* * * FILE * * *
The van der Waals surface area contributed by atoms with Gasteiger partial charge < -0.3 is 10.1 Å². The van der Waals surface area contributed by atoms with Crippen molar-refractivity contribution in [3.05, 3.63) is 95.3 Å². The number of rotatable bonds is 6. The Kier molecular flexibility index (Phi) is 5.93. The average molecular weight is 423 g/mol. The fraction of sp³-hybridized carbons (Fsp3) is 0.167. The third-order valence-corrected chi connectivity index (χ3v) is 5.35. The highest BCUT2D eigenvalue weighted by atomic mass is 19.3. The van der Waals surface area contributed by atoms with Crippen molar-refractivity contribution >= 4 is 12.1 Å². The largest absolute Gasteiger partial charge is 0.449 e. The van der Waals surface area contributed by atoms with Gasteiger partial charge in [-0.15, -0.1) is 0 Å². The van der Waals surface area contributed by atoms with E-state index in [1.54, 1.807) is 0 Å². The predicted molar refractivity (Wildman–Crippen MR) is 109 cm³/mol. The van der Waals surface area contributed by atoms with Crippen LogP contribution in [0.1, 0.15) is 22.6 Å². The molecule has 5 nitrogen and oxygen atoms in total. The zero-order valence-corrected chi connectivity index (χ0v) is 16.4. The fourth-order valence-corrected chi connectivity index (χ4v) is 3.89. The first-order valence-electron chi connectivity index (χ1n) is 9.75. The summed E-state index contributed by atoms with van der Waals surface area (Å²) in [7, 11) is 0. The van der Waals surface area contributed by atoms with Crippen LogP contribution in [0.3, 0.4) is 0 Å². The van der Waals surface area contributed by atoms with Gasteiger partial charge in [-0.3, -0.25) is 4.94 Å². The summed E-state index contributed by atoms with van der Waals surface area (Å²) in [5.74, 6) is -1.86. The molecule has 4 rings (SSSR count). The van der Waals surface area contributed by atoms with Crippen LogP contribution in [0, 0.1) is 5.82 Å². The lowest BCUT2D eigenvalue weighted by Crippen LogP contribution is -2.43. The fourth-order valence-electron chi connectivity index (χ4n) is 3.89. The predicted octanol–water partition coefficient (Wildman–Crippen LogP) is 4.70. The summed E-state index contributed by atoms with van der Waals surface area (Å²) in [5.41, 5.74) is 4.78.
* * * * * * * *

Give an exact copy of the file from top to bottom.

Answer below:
The van der Waals surface area contributed by atoms with Gasteiger partial charge < -0.3 is 10.1 Å². The van der Waals surface area contributed by atoms with Crippen molar-refractivity contribution in [3.05, 3.63) is 95.3 Å². The number of rotatable bonds is 6. The Kier molecular flexibility index (Phi) is 5.93. The average molecular weight is 423 g/mol. The fraction of sp³-hybridized carbons (Fsp3) is 0.167. The third-order valence-corrected chi connectivity index (χ3v) is 5.35. The highest BCUT2D eigenvalue weighted by atomic mass is 19.3. The van der Waals surface area contributed by atoms with Crippen molar-refractivity contribution >= 4 is 12.1 Å². The largest absolute Gasteiger partial charge is 0.449 e. The van der Waals surface area contributed by atoms with Gasteiger partial charge in [-0.15, -0.1) is 0 Å². The van der Waals surface area contributed by atoms with E-state index in [1.54, 1.807) is 0 Å². The predicted molar refractivity (Wildman–Crippen MR) is 109 cm³/mol. The van der Waals surface area contributed by atoms with Crippen LogP contribution in [0.1, 0.15) is 22.6 Å². The molecule has 5 nitrogen and oxygen atoms in total. The zero-order valence-corrected chi connectivity index (χ0v) is 16.4. The fourth-order valence-corrected chi connectivity index (χ4v) is 3.89. The first-order valence-electron chi connectivity index (χ1n) is 9.75. The summed E-state index contributed by atoms with van der Waals surface area (Å²) in [7, 11) is 0. The van der Waals surface area contributed by atoms with Crippen LogP contribution in [0.3, 0.4) is 0 Å². The van der Waals surface area contributed by atoms with Gasteiger partial charge in [-0.3, -0.25) is 4.94 Å². The summed E-state index contributed by atoms with van der Waals surface area (Å²) in [5.74, 6) is -1.86. The molecule has 4 rings (SSSR count). The van der Waals surface area contributed by atoms with Crippen LogP contribution in [0, 0.1) is 5.82 Å². The lowest BCUT2D eigenvalue weighted by Crippen LogP contribution is -2.43. The fourth-order valence-electron chi connectivity index (χ4n) is 3.89. The predicted octanol–water partition coefficient (Wildman–Crippen LogP) is 4.70. The summed E-state index contributed by atoms with van der Waals surface area (Å²) in [5.41, 5.74) is 4.78.